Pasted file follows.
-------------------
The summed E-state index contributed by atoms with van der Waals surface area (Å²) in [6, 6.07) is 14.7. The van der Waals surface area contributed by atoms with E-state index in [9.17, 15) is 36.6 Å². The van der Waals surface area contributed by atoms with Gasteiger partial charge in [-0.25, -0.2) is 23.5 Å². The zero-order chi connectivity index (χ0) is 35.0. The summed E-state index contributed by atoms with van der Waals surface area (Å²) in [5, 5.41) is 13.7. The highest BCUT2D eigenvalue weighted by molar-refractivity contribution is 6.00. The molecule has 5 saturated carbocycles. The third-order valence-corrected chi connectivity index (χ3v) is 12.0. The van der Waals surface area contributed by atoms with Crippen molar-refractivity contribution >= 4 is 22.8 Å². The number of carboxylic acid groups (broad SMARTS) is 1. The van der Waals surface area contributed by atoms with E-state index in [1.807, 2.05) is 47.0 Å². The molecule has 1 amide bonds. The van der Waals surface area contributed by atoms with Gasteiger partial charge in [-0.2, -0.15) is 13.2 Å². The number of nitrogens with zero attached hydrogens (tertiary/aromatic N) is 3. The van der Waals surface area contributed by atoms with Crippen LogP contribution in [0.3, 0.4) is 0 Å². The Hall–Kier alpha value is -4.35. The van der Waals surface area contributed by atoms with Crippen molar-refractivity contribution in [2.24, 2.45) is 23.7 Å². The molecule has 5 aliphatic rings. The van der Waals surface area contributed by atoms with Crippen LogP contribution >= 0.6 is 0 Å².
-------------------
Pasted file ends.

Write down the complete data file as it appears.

The summed E-state index contributed by atoms with van der Waals surface area (Å²) in [6, 6.07) is 14.7. The van der Waals surface area contributed by atoms with E-state index in [9.17, 15) is 36.6 Å². The van der Waals surface area contributed by atoms with Gasteiger partial charge in [-0.25, -0.2) is 23.5 Å². The zero-order chi connectivity index (χ0) is 35.0. The summed E-state index contributed by atoms with van der Waals surface area (Å²) in [5, 5.41) is 13.7. The highest BCUT2D eigenvalue weighted by molar-refractivity contribution is 6.00. The molecule has 5 saturated carbocycles. The third-order valence-corrected chi connectivity index (χ3v) is 12.0. The van der Waals surface area contributed by atoms with Crippen molar-refractivity contribution >= 4 is 22.8 Å². The number of carboxylic acid groups (broad SMARTS) is 1. The van der Waals surface area contributed by atoms with E-state index in [1.807, 2.05) is 47.0 Å². The molecule has 1 amide bonds. The van der Waals surface area contributed by atoms with Gasteiger partial charge in [-0.2, -0.15) is 13.2 Å². The number of nitrogens with zero attached hydrogens (tertiary/aromatic N) is 3. The van der Waals surface area contributed by atoms with Crippen LogP contribution in [0.3, 0.4) is 0 Å². The Hall–Kier alpha value is -4.35. The van der Waals surface area contributed by atoms with Crippen molar-refractivity contribution in [2.24, 2.45) is 23.7 Å². The molecule has 5 aliphatic rings. The van der Waals surface area contributed by atoms with Crippen LogP contribution >= 0.6 is 0 Å².